Next page . . . . Previous page . . . . Speeches . . . . Contents . . . . Sittings . . . . Search

Legislative Assembly for the ACT: 2006 Week 9 Hansard (20 September) . . Page.. 2950..


MR PRATT: Mr Speaker, I have a supplementary question. Minister, what are you doing to immediately ensure that a temporary low-level crossing is built across the Murrumbidgee River into Tharwa, given that Point Hut Crossing is somewhat distant and considered to be somewhat dangerous for commuters when using that road in a general commuting fashion? What are your plans?

MR HARGREAVES: There are two things. Firstly, Mr Pratt clearly does not listen when Mr Gentleman talks to this. In terms of inconvenience to the people of Tharwa, of course the government regret the inconvenience caused, as we did the last time it was closed. There are a number of issues. I will go to the low-level crossing in a minute.

Firstly, Mr Gentleman actually did a road test using those particular parts of the road which the people of Tharwa would be using and which the people going to Tharwa would be using. He found, without breaking the law or the speed limit, that there was in fact a three-minute time difference. The disruption to the people of Tharwa is a three-minute one. We acknowledge that the road between Tharwa and Tuggeranong-Lanyon Valley via Point Hut Crossing is not the best road under the sun—we accept that—so we proceed with the development of proposals to continue access across the Murrumbidgee where the current bridge is.

In respect of the low-level crossing, Mr Pratt would have us believe that all you have to do is rock up there with a cement truck, put a couple of pipes down, whack the cement across the top, and away you go. It just shows that Mr Pratt has to do a fair amount of work on his ignorance. He has done a superb job. He has done a wonderful job. If he had not, he would know that such a low-level crossing would cost somewhere in the order of $800,000 to a million dollars.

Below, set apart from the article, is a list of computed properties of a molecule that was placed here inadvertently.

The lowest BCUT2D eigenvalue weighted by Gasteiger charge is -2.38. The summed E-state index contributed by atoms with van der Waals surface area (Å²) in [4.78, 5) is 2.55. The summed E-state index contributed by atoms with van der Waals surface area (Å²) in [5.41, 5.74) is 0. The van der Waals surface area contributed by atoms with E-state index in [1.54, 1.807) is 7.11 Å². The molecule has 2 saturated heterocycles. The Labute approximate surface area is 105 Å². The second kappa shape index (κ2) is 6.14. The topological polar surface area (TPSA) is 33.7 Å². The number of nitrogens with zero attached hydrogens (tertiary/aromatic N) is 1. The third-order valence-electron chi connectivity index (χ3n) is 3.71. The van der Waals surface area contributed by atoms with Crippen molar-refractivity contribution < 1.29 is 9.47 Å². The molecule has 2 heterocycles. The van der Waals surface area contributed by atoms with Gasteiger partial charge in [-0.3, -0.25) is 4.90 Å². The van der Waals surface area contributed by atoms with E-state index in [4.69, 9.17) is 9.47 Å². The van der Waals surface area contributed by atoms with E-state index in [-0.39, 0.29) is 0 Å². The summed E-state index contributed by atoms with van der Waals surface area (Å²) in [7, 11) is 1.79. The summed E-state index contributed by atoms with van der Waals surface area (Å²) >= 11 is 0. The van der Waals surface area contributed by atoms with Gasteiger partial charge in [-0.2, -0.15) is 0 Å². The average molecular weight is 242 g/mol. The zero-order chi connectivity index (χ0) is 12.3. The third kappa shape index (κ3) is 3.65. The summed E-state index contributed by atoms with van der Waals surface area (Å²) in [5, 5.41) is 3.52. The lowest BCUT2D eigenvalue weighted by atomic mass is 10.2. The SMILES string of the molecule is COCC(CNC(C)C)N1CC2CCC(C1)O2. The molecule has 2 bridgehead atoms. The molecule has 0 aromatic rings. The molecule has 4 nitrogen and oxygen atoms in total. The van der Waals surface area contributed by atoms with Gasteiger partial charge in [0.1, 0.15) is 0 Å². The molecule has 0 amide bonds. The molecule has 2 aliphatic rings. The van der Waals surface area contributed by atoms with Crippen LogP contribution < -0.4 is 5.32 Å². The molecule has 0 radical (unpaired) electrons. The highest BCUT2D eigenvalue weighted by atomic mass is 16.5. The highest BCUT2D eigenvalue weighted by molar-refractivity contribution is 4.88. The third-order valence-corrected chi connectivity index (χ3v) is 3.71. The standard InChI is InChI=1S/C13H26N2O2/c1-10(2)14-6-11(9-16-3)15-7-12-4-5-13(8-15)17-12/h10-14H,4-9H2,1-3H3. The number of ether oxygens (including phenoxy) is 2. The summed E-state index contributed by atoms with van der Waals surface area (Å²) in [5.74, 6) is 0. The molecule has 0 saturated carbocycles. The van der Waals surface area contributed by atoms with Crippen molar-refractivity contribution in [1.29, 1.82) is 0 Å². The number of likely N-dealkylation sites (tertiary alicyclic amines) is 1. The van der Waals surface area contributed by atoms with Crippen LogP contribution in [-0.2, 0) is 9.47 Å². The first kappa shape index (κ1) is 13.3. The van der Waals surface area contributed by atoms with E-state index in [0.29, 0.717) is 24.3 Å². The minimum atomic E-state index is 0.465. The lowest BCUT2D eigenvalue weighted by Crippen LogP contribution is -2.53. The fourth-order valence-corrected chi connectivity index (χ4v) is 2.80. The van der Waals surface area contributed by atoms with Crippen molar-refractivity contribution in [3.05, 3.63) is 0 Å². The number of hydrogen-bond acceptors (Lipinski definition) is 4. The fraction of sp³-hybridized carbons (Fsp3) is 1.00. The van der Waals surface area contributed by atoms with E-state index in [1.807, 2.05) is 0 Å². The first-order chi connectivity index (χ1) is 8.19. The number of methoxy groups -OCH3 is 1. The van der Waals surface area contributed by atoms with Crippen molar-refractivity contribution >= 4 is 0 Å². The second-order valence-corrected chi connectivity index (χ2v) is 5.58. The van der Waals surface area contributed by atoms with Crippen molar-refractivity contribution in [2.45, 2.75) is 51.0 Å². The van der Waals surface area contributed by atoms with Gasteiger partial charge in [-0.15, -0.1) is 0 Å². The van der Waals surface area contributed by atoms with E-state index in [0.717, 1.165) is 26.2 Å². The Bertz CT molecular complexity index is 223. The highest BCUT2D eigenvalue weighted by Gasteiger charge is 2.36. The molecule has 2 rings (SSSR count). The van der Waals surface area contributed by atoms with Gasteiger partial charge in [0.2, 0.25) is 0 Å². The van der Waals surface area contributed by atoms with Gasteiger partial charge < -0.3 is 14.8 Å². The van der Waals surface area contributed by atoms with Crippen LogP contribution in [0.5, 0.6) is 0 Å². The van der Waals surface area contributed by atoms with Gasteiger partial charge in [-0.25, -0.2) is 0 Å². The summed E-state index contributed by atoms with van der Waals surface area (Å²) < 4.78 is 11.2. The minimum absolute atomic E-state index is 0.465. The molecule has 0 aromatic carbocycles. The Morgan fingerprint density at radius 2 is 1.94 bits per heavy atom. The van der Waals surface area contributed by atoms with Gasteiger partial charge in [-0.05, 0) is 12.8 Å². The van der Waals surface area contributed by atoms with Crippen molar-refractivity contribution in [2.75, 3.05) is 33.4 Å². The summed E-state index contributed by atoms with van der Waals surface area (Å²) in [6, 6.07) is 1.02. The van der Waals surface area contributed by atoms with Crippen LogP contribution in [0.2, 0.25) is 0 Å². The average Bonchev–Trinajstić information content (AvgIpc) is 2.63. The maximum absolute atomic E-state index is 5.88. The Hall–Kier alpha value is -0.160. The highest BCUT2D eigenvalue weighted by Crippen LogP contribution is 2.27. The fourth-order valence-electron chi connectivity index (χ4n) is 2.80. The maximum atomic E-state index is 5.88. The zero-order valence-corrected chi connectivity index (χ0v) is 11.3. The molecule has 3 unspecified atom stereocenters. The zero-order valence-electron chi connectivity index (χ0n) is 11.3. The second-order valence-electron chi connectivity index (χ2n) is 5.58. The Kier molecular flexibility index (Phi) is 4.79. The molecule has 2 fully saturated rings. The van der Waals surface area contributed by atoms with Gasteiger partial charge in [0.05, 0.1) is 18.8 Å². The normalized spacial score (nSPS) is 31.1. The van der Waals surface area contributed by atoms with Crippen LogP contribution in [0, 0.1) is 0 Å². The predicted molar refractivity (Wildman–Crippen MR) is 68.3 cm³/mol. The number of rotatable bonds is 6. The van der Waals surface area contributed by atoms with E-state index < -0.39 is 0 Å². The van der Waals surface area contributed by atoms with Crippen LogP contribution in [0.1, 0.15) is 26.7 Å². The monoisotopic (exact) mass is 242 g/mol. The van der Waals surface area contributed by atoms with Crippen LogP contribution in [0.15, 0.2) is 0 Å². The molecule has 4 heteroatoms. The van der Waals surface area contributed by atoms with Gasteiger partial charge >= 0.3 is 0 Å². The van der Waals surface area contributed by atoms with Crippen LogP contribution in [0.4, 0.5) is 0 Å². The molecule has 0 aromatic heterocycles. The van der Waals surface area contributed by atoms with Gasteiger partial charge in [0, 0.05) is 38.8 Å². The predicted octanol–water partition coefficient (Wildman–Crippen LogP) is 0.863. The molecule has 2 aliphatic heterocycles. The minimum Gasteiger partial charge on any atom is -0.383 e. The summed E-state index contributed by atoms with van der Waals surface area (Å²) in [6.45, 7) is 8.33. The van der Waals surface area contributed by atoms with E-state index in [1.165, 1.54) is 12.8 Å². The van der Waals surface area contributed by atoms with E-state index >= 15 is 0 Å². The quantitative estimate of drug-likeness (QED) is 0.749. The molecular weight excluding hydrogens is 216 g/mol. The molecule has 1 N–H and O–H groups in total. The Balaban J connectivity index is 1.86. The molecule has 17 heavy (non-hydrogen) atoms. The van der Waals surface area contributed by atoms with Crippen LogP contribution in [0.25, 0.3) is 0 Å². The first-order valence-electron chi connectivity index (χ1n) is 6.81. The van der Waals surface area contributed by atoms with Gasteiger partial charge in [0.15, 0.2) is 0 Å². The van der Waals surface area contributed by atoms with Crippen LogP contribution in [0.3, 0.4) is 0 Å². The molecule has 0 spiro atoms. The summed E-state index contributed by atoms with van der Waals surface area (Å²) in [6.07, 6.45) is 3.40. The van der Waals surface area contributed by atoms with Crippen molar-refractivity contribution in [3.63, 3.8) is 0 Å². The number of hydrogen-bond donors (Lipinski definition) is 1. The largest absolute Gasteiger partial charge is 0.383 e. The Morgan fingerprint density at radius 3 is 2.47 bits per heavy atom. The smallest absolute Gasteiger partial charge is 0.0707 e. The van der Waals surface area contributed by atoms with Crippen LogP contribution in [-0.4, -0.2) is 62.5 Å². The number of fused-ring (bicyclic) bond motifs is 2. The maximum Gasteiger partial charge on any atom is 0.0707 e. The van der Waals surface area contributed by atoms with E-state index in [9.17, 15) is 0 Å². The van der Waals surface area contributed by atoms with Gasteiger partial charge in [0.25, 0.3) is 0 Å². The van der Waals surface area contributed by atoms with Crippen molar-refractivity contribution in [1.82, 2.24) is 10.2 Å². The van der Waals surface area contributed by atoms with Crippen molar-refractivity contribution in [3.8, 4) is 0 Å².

Mr Pratt: That is rubbish.

MR HARGREAVES: Do your homework, sunshine. Mr Speaker, the other thing he would know is that to put anything across the Murrumbidgee at that particular point requires an environmental impact statement, it requires heritage council approval and it requires a development application.

Mr Pratt: Here we go: red tape, bureaucracy, expenditure, road funds.

MR HARGREAVES: Now Mr Pratt is encouraging the government to break the law. I do not propose to break the law, Mr Speaker. It takes an enormous amount of time to get those impact statements done and those development applications through.

Mr Pratt: It seems you do not need encouragement!

MR HARGREAVES: Mr Pratt treats the plight of the people of Tharwa with some frivolity. Obviously he is quite amused at their plight. We, on the other hand, have been working on a number of proposals for quite some time in conversation with the people there. I also make the point that, when I had my conversations some months ago at a public meeting with the people of Tharwa, Mr Pratt was not there. He would not know what was actually undertaken. He would not know what the feeling of the people of the


Next page . . . . Previous page. . . . Speeches . . . . Contents . . . . Sittings . . . . Search